Thursday, May 24, 2012

Why we still need libraries

“Everything is on the Internet these days isn’t it?”

 “All I have to do is a quick Google search, or use Wikipedia, and I get the information I need”

“The printed word is dying”
AAAAAAARRRRGGGGHHHHH!!! *face palm*. In the space of the last month or so all of the above has been said to me in my day job as a school librarian. And boy is it depressing.

So you think everything you need is on the internet do you? Well, I’ll assume you know that a lot of information on the internet is unregulated, unchecked and could as easily have been uploaded by the deranged guy next to you on the bus with a food crumb beard and an aroma of butterscotch and wee, as a brainbox professor in microcosmolinguistdadabotanology. So you know that not all websites are to be trusted, right? Well, if you think that you can still find all the stuff you need on the Internet then you couldn’t be more wrong my friend.

Not every book can be found on Google books, not every single one of the millions of blog posts (like this one), e-mails or audio visual resource in existence today is guaranteed to be here tomorrow. Stuff vanishes all the time: how many times have you seen a message on the Internet that says ‘the URL you are looking for does not exist’, or words to that effect? More often than a book you’d been hoping to get has gone out of print, I expect. A lot of stuff is safeguarded and protected (e.g. official Government webpages), but almost all high quality, academic, peer reviewed material is on the ‘hidden Internet’. You can’t just access an online version of the 1985 periodical of the Annals of Human Biology for nothing you know. No, you need to be a member of a subscribing body for that. And lo and behold, that subscribing body is very often your library.

Libraries, be they of the public, school, academic, legal or ‘special’ nature (did you know you can get, for example, Cathedral libraries?) are a service, not a room. They’re not static warehouses full of books. Well, they are, but that’s not all they are. They can guide you through the overwhelming, often baffling, vastness of the Internet to help you reach the sacred turf of information and knowledge you can trust (ever heard of this for instance?). Your local public library will lay on value-added services, like homework clubs, adult education classes and employment information for jobseekers. The heartbeat of your community in other words, and they want to close them down…?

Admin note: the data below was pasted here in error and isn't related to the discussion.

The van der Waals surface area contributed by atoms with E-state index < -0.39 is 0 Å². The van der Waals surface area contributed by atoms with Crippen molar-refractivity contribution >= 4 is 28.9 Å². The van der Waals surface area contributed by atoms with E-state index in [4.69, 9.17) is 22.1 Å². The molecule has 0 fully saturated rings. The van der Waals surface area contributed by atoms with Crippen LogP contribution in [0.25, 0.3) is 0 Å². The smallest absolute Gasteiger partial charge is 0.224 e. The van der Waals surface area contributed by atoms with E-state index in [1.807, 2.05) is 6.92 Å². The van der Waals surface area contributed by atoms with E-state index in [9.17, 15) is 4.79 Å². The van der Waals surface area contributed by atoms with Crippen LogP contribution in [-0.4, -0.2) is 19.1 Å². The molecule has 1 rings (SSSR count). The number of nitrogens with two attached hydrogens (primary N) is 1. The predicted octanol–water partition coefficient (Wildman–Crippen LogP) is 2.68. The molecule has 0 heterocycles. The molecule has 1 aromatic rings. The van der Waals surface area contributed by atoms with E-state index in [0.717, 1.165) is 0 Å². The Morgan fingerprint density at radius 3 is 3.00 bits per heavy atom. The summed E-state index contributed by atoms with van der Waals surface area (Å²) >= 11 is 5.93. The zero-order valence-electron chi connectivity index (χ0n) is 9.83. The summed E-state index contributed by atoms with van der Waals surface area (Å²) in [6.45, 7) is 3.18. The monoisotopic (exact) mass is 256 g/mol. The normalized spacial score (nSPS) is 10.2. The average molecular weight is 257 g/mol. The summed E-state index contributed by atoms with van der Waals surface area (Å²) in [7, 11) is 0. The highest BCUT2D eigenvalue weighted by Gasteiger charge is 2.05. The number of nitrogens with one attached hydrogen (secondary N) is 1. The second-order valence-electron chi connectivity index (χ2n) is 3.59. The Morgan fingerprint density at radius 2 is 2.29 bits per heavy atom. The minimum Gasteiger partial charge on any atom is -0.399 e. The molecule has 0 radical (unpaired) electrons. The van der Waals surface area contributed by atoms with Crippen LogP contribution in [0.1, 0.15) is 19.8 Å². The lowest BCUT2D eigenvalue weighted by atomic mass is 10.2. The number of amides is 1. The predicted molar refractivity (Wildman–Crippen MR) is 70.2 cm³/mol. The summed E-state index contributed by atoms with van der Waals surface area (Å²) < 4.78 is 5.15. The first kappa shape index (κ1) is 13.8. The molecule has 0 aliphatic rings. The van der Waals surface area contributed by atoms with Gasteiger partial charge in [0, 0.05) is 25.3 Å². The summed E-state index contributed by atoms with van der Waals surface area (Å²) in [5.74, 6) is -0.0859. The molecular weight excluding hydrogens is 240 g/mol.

As many a writer will tell you, it’s important for publishing standards to remain high in this digital age when self-publishing is getting easier. Many a librarian will tell you that the standards we set ourselves as independent, lifelong learners are every bit as crucial, if not more so. We live in the instant gratification age, where people (not least school students) think everything can be discovered with a click of a mouse button, and don’t properly engage with the information they’re researching. The need for libraries, run by properly qualified librarians, is actually greater than ever. So every time a library closes, it’s a damning indictment on those cultural values we hold dear.  


  1. I don't live in the UK, Joe, and the main thing I miss are libraries. Whenever I'm back home, the huge, magnificent library in Norwich is the first stop on my itinerary. It's also a frustrating experience because although I'm allowed to browse and consult, I can't take any of those wonderful tomes away with me (of course). My own research here is mostly done on Google (because Portugal's libraries are few and far between) but when I'm in the Norwich one I'm amazed at how easy it is to find what I'm looking for. Google isn't as easy as it looks - it gives you the results it wants to give, and not necessarily the one I want, I reckon.

  2. I'm very sorry to hear you have a library shaped void where you are now :-( You are absolutely right about Google: how can you distinguish the good stuff from the bad when a search returns you 2 million hits? That's where the online resources your library subscribes to comes in.

    And when it comes to researching something in depth, you can usually find what you're looking for in books far more easily than you can on the Web anyway...